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H.R. 5950: HELP Separated Children Act

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About the bill

When an family attempts cross the border into the United States illegally, should the children be split up from their parents after being apprehended?

Context

In May, the Trump Administration announced a new policy that will separate families at the border when they attempt to illegally immigrate to the U.S. Children had previously been allowed to stay with their families in shelters while in limbo before deportation.

How frequently is this occurring? During a two-week period in May shortly after Sessions announced the policy, U.S. Customs and Border ...

Sponsor and status

Lucille Roybal-Allard

Sponsor. Representative for California's 40th congressional district. Democrat.

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Last Updated: May 23, 2018
Length: 11 pages
Introduced:

May 23, 2018

Status:

Introduced on May 23, 2018

This bill is in the first stage of the legislative process. It was introduced into Congress on May 23, 2018. It will typically be considered by committee next before it is possibly sent on to the House or Senate as a whole.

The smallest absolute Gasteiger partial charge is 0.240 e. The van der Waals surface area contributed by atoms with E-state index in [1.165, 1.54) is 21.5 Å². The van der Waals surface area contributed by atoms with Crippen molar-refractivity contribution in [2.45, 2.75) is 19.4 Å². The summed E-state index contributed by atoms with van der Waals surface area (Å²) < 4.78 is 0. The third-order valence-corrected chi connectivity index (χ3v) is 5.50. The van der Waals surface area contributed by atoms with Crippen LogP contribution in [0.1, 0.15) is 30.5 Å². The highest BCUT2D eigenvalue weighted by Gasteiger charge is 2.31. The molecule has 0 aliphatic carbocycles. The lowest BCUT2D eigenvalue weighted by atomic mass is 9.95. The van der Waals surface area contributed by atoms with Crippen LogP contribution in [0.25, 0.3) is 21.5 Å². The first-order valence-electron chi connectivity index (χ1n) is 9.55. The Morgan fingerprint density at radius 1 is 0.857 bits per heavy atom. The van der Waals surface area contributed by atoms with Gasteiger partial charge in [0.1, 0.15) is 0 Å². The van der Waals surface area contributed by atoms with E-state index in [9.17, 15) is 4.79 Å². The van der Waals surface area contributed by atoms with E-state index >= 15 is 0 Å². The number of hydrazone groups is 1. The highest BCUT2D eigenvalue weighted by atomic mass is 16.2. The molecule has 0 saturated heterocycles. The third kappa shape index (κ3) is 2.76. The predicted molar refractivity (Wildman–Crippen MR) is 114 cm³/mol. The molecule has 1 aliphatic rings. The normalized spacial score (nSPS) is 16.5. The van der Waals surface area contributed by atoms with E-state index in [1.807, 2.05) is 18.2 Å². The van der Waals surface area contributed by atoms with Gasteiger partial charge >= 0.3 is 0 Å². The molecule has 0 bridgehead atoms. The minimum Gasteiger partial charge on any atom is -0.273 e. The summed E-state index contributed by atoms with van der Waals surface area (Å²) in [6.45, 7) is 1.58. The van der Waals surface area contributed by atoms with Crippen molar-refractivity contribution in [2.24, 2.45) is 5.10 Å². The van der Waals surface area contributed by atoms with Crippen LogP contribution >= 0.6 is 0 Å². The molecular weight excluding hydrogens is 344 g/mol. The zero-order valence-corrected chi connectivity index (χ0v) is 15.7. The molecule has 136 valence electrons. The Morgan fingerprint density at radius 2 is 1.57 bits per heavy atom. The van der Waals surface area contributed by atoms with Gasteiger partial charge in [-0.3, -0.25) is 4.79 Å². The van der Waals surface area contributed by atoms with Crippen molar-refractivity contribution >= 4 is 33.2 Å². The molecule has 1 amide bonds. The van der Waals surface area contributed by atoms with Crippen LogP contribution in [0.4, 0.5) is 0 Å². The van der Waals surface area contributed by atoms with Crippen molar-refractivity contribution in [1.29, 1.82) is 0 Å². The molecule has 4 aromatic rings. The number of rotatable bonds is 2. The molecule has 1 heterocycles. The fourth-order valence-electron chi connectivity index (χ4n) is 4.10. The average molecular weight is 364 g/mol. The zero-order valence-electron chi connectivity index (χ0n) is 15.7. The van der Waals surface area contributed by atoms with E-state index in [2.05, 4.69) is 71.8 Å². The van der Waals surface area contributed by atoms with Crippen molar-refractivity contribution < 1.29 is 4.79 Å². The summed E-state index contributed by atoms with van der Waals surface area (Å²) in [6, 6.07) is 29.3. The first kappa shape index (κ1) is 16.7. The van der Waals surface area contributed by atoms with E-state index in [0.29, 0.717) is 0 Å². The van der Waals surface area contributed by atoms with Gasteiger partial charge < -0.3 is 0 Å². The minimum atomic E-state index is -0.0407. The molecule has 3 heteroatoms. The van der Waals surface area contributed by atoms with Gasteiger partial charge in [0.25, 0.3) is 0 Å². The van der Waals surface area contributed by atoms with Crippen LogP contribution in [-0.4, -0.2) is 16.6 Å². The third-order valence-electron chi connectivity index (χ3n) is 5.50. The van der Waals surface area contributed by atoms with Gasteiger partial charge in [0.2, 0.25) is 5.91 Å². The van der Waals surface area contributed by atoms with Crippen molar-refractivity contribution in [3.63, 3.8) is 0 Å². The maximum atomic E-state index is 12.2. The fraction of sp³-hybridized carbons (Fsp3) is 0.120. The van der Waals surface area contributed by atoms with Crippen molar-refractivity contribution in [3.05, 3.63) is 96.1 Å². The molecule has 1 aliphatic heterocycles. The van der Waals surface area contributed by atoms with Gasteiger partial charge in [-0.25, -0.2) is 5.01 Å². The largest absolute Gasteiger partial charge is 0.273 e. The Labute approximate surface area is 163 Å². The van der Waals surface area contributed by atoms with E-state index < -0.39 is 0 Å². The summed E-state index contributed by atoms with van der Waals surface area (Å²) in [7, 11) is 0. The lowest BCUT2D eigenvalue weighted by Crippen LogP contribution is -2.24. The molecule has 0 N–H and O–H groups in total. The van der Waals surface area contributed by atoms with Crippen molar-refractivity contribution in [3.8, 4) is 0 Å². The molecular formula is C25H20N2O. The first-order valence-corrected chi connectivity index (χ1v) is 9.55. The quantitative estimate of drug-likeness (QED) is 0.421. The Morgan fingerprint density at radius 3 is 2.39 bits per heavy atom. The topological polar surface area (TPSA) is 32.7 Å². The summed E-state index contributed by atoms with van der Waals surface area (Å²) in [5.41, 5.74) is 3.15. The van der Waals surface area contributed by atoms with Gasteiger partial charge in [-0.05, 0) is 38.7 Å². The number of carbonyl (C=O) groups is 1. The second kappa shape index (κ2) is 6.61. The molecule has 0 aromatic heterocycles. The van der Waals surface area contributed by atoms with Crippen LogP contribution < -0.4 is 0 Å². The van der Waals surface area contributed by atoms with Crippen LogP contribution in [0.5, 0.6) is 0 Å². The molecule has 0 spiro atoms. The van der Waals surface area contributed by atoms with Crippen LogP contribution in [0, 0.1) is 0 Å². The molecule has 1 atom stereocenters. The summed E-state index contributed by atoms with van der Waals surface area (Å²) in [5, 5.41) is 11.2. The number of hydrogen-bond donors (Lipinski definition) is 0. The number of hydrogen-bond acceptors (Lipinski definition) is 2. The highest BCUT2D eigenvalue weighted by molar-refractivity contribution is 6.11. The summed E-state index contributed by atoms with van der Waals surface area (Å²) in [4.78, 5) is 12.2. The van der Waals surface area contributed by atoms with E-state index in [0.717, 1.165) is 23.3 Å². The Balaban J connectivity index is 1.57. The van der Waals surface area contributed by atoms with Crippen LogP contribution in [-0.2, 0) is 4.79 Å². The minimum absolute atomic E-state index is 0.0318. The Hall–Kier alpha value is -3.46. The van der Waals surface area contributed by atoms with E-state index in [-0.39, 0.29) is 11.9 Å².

Prognosis:

3% chance of being enacted according to Skopos Labs (details)

History

May 23, 2018
 
Introduced

Bills and resolutions are referred to committees which debate the bill before possibly sending it on to the whole chamber.

If this bill has further action, the following steps may occur next:
 
Passed Committee

 
Passed House

 
Passed Senate

 
Signed by the President

H.R. 5950 is a bill in the United States Congress.

A bill must be passed by both the House and Senate in identical form and then be signed by the President to become law.

How to cite this information.

We recommend the following MLA-formatted citation when using the information you see here in academic work:

“H.R. 5950 — 115th Congress: HELP Separated Children Act.” www.GovTrack.us. 2018. December 17, 2018 <https://www.govtrack.us/congress/bills/115/hr5950>

Where is this information from?

GovTrack automatically collects legislative information from a variety of governmental and non-governmental sources. This page is sourced primarily from Congress.gov, the official portal of the United States Congress. Congress.gov is generally updated one day after events occur, and so legislative activity shown here may be one day behind. Data via the congress project.